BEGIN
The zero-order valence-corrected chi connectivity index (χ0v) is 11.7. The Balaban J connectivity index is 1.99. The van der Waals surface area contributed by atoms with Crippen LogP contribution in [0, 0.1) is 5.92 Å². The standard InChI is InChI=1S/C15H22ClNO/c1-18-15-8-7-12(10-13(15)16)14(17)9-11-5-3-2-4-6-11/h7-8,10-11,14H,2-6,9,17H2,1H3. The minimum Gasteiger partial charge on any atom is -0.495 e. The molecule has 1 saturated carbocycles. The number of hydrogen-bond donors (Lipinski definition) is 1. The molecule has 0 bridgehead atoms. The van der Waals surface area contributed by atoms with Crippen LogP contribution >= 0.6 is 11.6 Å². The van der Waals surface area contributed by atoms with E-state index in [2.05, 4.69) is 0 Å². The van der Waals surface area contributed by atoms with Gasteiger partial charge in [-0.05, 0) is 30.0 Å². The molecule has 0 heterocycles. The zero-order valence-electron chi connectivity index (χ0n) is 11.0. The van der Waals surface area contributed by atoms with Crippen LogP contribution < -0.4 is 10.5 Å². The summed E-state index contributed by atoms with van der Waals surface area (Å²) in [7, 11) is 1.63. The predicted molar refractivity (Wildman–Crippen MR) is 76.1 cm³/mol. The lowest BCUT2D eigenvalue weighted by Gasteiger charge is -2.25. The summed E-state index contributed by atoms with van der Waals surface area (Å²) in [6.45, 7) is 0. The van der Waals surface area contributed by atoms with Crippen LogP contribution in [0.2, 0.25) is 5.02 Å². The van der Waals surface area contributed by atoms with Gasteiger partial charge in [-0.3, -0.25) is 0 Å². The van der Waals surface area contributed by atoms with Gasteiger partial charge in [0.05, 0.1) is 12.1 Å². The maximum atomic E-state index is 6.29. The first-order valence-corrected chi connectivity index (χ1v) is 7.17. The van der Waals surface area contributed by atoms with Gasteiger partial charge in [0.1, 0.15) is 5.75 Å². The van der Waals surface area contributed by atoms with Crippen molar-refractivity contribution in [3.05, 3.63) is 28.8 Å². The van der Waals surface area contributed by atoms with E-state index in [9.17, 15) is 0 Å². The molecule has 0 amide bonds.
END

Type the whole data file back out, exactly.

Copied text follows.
The zero-order valence-corrected chi connectivity index (χ0v) is 11.7. The Balaban J connectivity index is 1.99. The van der Waals surface area contributed by atoms with Crippen LogP contribution in [0, 0.1) is 5.92 Å². The standard InChI is InChI=1S/C15H22ClNO/c1-18-15-8-7-12(10-13(15)16)14(17)9-11-5-3-2-4-6-11/h7-8,10-11,14H,2-6,9,17H2,1H3. The minimum Gasteiger partial charge on any atom is -0.495 e. The molecule has 1 saturated carbocycles. The number of hydrogen-bond donors (Lipinski definition) is 1. The molecule has 0 bridgehead atoms. The van der Waals surface area contributed by atoms with Crippen LogP contribution >= 0.6 is 11.6 Å². The van der Waals surface area contributed by atoms with E-state index in [2.05, 4.69) is 0 Å². The van der Waals surface area contributed by atoms with Gasteiger partial charge in [-0.05, 0) is 30.0 Å². The molecule has 0 heterocycles. The zero-order valence-electron chi connectivity index (χ0n) is 11.0. The van der Waals surface area contributed by atoms with Crippen LogP contribution < -0.4 is 10.5 Å². The summed E-state index contributed by atoms with van der Waals surface area (Å²) in [7, 11) is 1.63. The predicted molar refractivity (Wildman–Crippen MR) is 76.1 cm³/mol. The lowest BCUT2D eigenvalue weighted by Gasteiger charge is -2.25. The summed E-state index contributed by atoms with van der Waals surface area (Å²) in [6.45, 7) is 0. The van der Waals surface area contributed by atoms with Crippen LogP contribution in [0.2, 0.25) is 5.02 Å². The van der Waals surface area contributed by atoms with Gasteiger partial charge in [-0.3, -0.25) is 0 Å². The van der Waals surface area contributed by atoms with Gasteiger partial charge in [0.05, 0.1) is 12.1 Å². The maximum atomic E-state index is 6.29. The first-order valence-corrected chi connectivity index (χ1v) is 7.17. The van der Waals surface area contributed by atoms with Gasteiger partial charge in [0.1, 0.15) is 5.75 Å². The van der Waals surface area contributed by atoms with Crippen molar-refractivity contribution in [3.05, 3.63) is 28.8 Å². The van der Waals surface area contributed by atoms with E-state index in [9.17, 15) is 0 Å². The molecule has 0 amide bonds.